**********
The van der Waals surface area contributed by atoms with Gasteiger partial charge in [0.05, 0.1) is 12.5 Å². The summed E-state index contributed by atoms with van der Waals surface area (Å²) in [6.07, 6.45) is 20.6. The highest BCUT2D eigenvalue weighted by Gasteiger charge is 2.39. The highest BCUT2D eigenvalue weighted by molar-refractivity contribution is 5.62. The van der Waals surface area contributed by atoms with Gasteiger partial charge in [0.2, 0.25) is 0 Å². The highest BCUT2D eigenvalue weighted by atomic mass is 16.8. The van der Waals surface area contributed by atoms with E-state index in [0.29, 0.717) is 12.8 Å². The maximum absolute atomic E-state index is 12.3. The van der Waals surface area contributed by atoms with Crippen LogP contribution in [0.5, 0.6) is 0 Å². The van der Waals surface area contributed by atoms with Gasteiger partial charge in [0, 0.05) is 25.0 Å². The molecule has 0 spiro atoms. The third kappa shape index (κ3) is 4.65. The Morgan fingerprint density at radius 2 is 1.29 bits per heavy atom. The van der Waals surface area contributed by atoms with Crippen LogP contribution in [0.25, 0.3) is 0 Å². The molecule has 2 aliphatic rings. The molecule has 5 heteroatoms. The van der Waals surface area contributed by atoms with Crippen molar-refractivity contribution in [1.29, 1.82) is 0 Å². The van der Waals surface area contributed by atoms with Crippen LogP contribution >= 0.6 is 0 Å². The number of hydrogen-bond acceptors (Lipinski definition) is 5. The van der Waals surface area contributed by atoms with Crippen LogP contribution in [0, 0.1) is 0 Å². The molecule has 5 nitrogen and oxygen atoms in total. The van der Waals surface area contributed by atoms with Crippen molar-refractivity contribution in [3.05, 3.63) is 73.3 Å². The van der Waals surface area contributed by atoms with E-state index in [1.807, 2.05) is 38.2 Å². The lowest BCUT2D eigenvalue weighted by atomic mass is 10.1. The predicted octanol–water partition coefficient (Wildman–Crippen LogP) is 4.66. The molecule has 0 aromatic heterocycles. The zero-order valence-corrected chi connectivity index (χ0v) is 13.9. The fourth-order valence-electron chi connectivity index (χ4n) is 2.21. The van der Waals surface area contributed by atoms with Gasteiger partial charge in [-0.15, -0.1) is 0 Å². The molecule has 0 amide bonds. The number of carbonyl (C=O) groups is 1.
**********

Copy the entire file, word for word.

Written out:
The van der Waals surface area contributed by atoms with Gasteiger partial charge in [0.05, 0.1) is 12.5 Å². The summed E-state index contributed by atoms with van der Waals surface area (Å²) in [6.07, 6.45) is 20.6. The highest BCUT2D eigenvalue weighted by Gasteiger charge is 2.39. The highest BCUT2D eigenvalue weighted by molar-refractivity contribution is 5.62. The van der Waals surface area contributed by atoms with Gasteiger partial charge in [0.2, 0.25) is 0 Å². The highest BCUT2D eigenvalue weighted by atomic mass is 16.8. The van der Waals surface area contributed by atoms with E-state index in [0.29, 0.717) is 12.8 Å². The maximum absolute atomic E-state index is 12.3. The van der Waals surface area contributed by atoms with Crippen LogP contribution in [0.5, 0.6) is 0 Å². The van der Waals surface area contributed by atoms with Gasteiger partial charge in [0, 0.05) is 25.0 Å². The molecule has 0 spiro atoms. The third kappa shape index (κ3) is 4.65. The Morgan fingerprint density at radius 2 is 1.29 bits per heavy atom. The van der Waals surface area contributed by atoms with Crippen LogP contribution in [0.25, 0.3) is 0 Å². The molecule has 2 aliphatic rings. The molecule has 5 heteroatoms. The van der Waals surface area contributed by atoms with Crippen molar-refractivity contribution in [1.29, 1.82) is 0 Å². The van der Waals surface area contributed by atoms with Crippen LogP contribution >= 0.6 is 0 Å². The number of hydrogen-bond acceptors (Lipinski definition) is 5. The van der Waals surface area contributed by atoms with Crippen LogP contribution in [0, 0.1) is 0 Å². The molecule has 5 nitrogen and oxygen atoms in total. The van der Waals surface area contributed by atoms with Crippen molar-refractivity contribution in [3.05, 3.63) is 73.3 Å². The van der Waals surface area contributed by atoms with E-state index in [1.807, 2.05) is 38.2 Å². The lowest BCUT2D eigenvalue weighted by atomic mass is 10.1. The predicted octanol–water partition coefficient (Wildman–Crippen LogP) is 4.66. The molecule has 0 aromatic heterocycles. The zero-order valence-corrected chi connectivity index (χ0v) is 13.9. The fourth-order valence-electron chi connectivity index (χ4n) is 2.21. The van der Waals surface area contributed by atoms with Gasteiger partial charge in [-0.15, -0.1) is 0 Å². The molecule has 0 amide bonds. The number of carbonyl (C=O) groups is 1.